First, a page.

The Foreign Policy magazine coined a new term - "Modbamaa" - to reflect "a budding bromance" between India and US, while the Los Angeles Times compared the US visits of Prime Minister Narendra and Pope.
And the media from the East Coast to West Coast took notice of how Modi commanded the attention of top tech CEOs vying with each other to seek stronger ties and investment in "potentially lucrative" India.
But all agreed that the India-US relationship was on an upward trajectory thanks to the personal chemistry between Modi and President Barack Obama.
"As the American and Indian publics warm toward one another, a head of state affinity may lead to stronger ties," wrote Bruce Stokes in the Foreign Policy noting what a difference 16 months since Modi's election have made in US-India relations.
"The spring 2014 election of Narendra Modi as India's prime minister has buoyed what had been an often fractious bilateral relationship with Washington," it said. And "this relationship is becoming one of Obama's closest international bonds."
"The US-India relationship is clearly on the rebound. The two publics have more positive views of each other and the nations' leaders appear to like each other," it said.
"The stage seems set for Washington and New Delhi to deepen their cooperation on a range of shared concerns,aA Foreign Policy said dubbing it: "Modbama: A Budding Bromance."
However, Carter Dougherty, also writing in Foreign Policy, noted that "Washington and New Delhi may be natural allies, but that doesn't mean that they see eye to eye on economic ties."
In fact, he suggested that trade was emerging as the "chief irritant in bilateral relations" and "creating a policy dilemma that will become only thornier with the continued rise of India and China."
Modi, Dougherty suggested, "may go down as the Indian leader who cemented a national strategy of hardheaded mercantilism, one protected by a close security relationship with the United States".
"The trick, on this trip by Modi and in the future, will be to convince US businesses that there are enough investment opportunities in India to trump complaints over trade policy and to keep Washington's eye on the fast-developing security ties between the countries," Foreign Policy wrote.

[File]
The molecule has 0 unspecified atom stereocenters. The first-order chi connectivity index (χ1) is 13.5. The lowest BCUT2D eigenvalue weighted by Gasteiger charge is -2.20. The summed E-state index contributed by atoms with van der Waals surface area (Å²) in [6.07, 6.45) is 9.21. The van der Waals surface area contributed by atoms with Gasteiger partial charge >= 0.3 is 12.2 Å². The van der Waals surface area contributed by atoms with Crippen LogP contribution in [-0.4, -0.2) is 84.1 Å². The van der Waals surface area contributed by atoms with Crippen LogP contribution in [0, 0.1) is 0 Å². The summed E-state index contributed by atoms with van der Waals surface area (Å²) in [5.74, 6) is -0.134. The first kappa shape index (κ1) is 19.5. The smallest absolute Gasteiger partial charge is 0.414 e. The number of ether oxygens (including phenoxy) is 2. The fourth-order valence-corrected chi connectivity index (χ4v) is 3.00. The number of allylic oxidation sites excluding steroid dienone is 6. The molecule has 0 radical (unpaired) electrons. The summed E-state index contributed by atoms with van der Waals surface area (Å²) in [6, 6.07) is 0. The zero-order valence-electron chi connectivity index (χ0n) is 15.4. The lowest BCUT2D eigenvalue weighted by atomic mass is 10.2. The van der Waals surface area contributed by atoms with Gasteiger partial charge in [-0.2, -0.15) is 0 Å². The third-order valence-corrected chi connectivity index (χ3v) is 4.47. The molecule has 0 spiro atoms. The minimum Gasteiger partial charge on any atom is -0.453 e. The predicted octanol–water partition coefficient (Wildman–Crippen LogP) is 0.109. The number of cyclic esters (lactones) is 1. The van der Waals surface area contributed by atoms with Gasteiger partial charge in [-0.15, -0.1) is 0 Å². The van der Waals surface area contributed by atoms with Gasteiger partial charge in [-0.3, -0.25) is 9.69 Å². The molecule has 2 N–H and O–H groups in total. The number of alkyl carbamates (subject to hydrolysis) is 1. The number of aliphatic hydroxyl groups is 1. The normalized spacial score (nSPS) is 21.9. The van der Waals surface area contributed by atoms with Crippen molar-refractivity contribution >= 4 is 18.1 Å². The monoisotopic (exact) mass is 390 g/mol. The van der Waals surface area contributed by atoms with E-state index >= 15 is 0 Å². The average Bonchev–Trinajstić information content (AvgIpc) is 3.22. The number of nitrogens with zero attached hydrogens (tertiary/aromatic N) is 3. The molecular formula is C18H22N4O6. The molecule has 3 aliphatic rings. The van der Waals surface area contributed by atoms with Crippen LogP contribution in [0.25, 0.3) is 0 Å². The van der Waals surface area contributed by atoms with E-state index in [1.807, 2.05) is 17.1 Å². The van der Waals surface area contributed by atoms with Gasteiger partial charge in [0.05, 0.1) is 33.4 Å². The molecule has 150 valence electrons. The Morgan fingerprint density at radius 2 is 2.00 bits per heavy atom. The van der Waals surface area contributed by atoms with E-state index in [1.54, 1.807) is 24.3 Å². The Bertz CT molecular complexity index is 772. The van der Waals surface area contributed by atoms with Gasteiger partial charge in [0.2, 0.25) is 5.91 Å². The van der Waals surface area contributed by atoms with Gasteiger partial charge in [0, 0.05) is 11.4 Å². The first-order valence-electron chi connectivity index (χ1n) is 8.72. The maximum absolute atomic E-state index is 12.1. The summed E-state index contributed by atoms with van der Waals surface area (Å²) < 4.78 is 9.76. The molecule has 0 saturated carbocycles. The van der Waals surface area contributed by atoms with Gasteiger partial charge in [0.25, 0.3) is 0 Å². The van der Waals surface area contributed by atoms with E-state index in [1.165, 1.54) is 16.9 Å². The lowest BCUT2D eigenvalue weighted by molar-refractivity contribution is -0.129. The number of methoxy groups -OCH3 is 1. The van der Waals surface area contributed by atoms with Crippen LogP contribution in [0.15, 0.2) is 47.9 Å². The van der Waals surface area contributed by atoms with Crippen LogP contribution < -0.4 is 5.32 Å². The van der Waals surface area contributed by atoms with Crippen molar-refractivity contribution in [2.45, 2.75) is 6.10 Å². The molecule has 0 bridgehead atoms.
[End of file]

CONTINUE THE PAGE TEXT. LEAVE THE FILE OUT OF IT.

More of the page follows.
Taking into account India's strategic importance, it said, "Bilateral disputes over trade with New Delhi aren't worth fighting over."
Comparing the US trips of Pope Francis and Modi, the Los Angeles suggested they had very different visits to America
They both "landed in the US last week in overlapping visits. They each lead a billion people worldwide, and drew crowds, worship and controversy while here", Times said.
"There were tears, talk about climate change and the role of women," it said, but suggested "their itineraries shows some key differences".
For one, it noted, a group of protesters outside the SAP Centre in San Jose accused Modi of an "agenda of hate and greed".
According to reports, "one group even sent Mark Zuckerberg 250 bottles of hand sanitizer, each with the name of a person killed in the Gujarat riots of 2002, encouraging the Facebook chief to "wash your hands" after shaking Modi's".
But as USA Today and a host of other US publications noted "Silicon Valley has been only too happy to host Modi".
"India is the world's fastest-growing major economy, representing a potentially lucrative opportunity for US companies as smartphone and Internet access begins to spread," it said.